“And he spake unto the children of Israel, saying, When your children shall ask their fathers in time to come, saying, What mean these stones? Then ye shall let your children know, saying, Israel came over this Jordan on dry land.”
It is generally assumed by schoolteachers and the media that fossilization is a painfully slow process. In fact, there are many contemporary evolutionists who know that fossilization can be much more rapid, but the popular timescale suggests that the process requires millions of years.
Yet, it defies logic to suppose that a large fossil could be stuck out of the ground for millions of years without rotting, while it gets slowly covered in sediment. If a large fossil is enclosed in a layer, then it is likely that the whole layer was formed rapidly; otherwise, the bones would have rotted away before any permineralization could take place.
In the Mount St Helens Creation Center, we have a petrified teddy bear which was given to the Center. It came from Mother Shipton’s Well in Yorkshire, England. At this well-known mineralization cave, objects like teddy bears, hats, and ties are hung on threads, so that the calcite-rich cave water can drip on to them. A typical teddy bear takes six months to turn to stone in these conditions.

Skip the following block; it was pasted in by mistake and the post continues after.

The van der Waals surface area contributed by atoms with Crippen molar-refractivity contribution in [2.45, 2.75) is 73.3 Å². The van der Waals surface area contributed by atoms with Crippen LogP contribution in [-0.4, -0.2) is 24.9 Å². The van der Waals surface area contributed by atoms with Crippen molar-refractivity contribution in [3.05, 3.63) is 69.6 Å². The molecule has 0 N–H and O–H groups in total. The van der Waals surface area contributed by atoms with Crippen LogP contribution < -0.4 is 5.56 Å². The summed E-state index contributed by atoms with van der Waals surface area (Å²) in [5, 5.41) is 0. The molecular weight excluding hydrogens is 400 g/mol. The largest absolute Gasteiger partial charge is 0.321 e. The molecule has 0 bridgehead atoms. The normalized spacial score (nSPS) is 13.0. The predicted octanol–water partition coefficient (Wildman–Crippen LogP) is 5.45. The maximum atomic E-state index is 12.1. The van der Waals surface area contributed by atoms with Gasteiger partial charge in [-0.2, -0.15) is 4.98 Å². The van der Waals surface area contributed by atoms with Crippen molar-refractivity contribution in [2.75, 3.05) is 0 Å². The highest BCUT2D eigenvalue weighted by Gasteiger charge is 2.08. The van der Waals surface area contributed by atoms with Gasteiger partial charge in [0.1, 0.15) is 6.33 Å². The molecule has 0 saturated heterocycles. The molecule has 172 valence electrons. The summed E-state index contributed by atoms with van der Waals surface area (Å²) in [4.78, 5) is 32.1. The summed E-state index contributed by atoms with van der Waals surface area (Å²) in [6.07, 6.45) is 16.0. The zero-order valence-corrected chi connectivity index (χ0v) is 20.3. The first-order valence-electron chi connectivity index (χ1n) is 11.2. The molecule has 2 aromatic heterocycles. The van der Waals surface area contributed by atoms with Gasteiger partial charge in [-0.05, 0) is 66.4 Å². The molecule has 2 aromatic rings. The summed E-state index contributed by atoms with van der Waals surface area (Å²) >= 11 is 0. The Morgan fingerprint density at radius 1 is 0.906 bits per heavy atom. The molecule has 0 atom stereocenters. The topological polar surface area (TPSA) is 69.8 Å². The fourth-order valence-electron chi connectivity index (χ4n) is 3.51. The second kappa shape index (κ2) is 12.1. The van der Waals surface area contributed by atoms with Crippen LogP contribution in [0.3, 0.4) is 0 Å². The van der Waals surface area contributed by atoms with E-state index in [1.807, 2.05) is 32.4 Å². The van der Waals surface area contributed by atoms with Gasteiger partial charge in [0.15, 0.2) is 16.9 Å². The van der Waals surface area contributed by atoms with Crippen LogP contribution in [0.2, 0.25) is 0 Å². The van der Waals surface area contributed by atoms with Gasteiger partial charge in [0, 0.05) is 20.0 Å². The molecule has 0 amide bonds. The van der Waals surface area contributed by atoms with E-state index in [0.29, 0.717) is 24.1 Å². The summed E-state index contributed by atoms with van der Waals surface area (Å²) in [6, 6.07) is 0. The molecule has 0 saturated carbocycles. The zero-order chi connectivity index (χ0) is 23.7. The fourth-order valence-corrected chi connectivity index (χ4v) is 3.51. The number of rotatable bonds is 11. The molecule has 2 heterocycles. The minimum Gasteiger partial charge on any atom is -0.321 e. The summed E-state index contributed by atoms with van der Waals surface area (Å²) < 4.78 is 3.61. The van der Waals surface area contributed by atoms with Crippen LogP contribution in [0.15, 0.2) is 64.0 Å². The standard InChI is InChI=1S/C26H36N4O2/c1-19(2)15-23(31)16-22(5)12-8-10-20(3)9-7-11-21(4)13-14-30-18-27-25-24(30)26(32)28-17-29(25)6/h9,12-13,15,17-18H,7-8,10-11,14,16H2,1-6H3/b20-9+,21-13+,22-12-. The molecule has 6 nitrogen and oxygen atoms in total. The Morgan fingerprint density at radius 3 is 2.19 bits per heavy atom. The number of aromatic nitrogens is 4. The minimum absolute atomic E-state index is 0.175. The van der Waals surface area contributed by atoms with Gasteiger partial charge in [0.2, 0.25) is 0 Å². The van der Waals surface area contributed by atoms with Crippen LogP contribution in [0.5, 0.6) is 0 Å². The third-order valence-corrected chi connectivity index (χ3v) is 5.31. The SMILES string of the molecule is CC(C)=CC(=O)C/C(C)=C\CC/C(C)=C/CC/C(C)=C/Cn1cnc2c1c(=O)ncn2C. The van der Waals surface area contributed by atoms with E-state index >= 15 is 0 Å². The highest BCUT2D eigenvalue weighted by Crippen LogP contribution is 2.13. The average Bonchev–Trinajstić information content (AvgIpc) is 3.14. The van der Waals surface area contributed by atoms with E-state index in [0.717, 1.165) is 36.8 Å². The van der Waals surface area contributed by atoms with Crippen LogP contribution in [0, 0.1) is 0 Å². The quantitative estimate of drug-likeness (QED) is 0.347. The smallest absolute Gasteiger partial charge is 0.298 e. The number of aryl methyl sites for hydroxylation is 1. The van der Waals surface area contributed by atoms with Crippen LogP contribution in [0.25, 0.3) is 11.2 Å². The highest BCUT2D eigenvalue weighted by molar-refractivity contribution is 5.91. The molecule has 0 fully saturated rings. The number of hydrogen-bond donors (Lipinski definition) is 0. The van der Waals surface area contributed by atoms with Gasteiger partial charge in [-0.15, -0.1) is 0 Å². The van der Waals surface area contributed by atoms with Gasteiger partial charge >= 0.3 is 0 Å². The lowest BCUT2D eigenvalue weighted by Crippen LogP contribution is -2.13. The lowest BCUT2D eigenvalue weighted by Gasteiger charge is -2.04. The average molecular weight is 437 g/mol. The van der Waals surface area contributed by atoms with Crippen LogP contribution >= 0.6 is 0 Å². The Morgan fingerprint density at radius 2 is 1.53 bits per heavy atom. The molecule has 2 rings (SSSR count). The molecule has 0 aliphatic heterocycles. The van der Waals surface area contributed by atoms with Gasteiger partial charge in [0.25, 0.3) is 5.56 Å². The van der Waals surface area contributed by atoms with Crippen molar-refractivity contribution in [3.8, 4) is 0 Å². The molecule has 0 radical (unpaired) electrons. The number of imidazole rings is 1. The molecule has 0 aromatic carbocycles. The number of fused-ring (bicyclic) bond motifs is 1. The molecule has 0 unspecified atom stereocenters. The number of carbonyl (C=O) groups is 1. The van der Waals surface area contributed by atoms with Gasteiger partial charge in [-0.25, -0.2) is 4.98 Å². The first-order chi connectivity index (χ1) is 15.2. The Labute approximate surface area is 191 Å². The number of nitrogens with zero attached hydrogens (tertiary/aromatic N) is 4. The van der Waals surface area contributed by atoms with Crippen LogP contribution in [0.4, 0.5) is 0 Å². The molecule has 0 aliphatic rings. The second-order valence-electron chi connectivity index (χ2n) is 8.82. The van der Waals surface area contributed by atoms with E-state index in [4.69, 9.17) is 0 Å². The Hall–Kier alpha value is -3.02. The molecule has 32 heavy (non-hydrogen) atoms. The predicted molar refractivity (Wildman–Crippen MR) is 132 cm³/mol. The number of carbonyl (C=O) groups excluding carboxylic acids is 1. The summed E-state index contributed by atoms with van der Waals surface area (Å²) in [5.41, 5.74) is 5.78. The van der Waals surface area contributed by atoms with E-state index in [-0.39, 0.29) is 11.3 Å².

Careful researcher, Dr. Vij Sodera, has catalogued many examples of rapid fossilization in his wonderful book, One Small Speck. In just half a dozen pages, we see fossils of exoskeletons, shed by arthropods, a human footprint, fossilized in the year 2000, and a tree trunk, whose rings show it was fossilized in less than 2,400 years. Dr. Sodera shows that such rapid fossilization is the norm, not the exception, and that the process is, therefore, a considerable problem for evolutionists, but not for those who understand the rapid burial of organisms that happened in the Flood.
Prayer: We praise You, heavenly Father, because we know that, when we observe the evidence through the starting point of Your word, then it falls into place and makes sense. Amen.
Ref: Sodera, V. (2009), One Small Speck, pp. 30-36. Image: Creative Commons Attribution 3.0 Unported.